Complimentary EQ Cut on Bass

I always preach creating space in your low end so that the kick and bass can work together.

I mentioned making a complimentary cut on your kick for your bass. Be sure to do the same thing on your bass as I cover in my EQ for bass guide:

You can also sidechain EQ your bass to your kick using a plugin like FabFilter’s Pro-Q 3 (check out my FabFilter Pro-Q 3 review, too).

Supplementing Kick

If EQ adjustments didn’t bring out what you need, then you can think outside the box to supplement the two most important parts of your kick: the fundamental and transient.

Sine Wave Kick Drum Trick

First let’s focus on the fundamental. If your kick is too thin or too weak, we can simulate the meat of that fundamental in the 50-80Hz range with the sine wave kick drum trick:

sine wave kick drum

Essentially we’re just using an oscillator to create a nice round sine wave pitched to a note in that fundamental region. We then place a noise gate on that sine wave track so that it opens to play in tandem with the kick drum itself.

The effect is we get a naturally thicker sounding kick.

Add Transient Click With White Noise

We can also simulate the click on our kick drum. I mentioned this trick in my recent tutorial on how to mix snare.

It’s very similar to the sine wave trick I just covered, but instead we create a track of white noise. Once again we chain a gate to open the white noise to play when the kick plays.

When just playing for a split second alongside the transient of our kick, the white noise sounds uncannily like the effect of beater on skin for the kick.

Refer to my guide on how to add audio transients to add seamless transients to your kick and help it cut through the mix, even if your organic kick or sample doesn’t have those transients on its own.

Kick Compression

As I just covered in my recent kick compression guide, compression is a great way to bring up the thud and meat of your kick without sacrificing the transients which help that kick cut through the mix as just mentioned.

This gives you more sustain and decay for a transparently more rounded kick.

I put this kick compression cheat sheet together using my go-to compressor, FabFilter Pro-C. Let’s do a brief overview of why I recommend putting each setting where I do to get the best compression on your kick.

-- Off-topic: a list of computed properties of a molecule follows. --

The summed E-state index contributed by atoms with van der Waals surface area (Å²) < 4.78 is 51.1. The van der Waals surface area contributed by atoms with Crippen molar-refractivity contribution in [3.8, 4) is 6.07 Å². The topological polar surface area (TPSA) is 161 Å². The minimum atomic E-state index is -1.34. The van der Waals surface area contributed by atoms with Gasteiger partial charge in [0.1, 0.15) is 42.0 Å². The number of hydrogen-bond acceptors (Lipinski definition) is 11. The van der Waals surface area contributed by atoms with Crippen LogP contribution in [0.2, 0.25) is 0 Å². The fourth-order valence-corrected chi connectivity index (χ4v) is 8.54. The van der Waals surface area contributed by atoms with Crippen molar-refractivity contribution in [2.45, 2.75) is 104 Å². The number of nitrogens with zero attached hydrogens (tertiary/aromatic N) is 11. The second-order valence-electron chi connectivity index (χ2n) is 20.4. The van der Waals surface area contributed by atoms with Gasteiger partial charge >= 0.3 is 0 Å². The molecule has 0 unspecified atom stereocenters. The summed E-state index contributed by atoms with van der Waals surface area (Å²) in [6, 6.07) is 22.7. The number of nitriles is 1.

kick compression


Set the compression threshold to 5-10dB below the peaks of your kick. You can go lower for more energy or higher for more dynamics.


Set the compressor ratio to 5:1. This makes for a relatively aggressive compression which controls the transient nicely.


I like a relatively hard compressor knee of 3-6dB to strictly enforce the ratio and threshold. This works well on a kick where the peak level is relatively consistent.


Unlike the knee, the attack determines how long before the compression engages after the input level exceeds the threshold.

Set the compressor attack to 15ms to allow the transients I’ve been harping on so long untouched. The listener hears the click of the kick, training their ear to it, right before the compression snaps on.

This gives you the added sustain and decay of the body without sacrificing the punch.


The compressor hold vs release is time the compression is enforced in full after it dips below the threshold vs the amount of time it takes to decay back to an uncompressed output, respectively.

Set a hold of 20ms to add a little thickness before the release takes over and eases up. Add to this if you need more thickness and body out of your kick.


Set your release to 30-50ms to get a transparent return to uncompressed output. This also keeps it short enough that you don’t step on the next hit.


Remember to set the output to match the input level. When you disable the compressor, the volume should sound roughly the same.

This ensures that you’re just evaluating the compression and not some added volume to cloud your judgement.

It also keeps your kick gain staging friendly.

Sidechain Compressing Bass to Kick

I mentioned the sidechain EQ, but the more traditional way to duck one track based on the behavior of another is sidechain compression.

I put together a brief tutorial on how to sidechain bass to kick, so refer to that to get a cleaner low end with the two tracks working together:

sidechain bass to kick

Where to Pan Kick

As I mentioned in my drum panning guide, the kick needs to be right in the center to work most effectively.

kick panning

If you want to add more width, try blending in a little (very little) chorus or reverb as a send. You’re generally better off saving reverb for your snare to add some width and keeping that kick dead center.

You can also try some gated reverb on drums to blend in as a nice controlled way of adding depth or width to your drums, even your kick.

There are no hard rules; as always if it sounds good to you, go with it!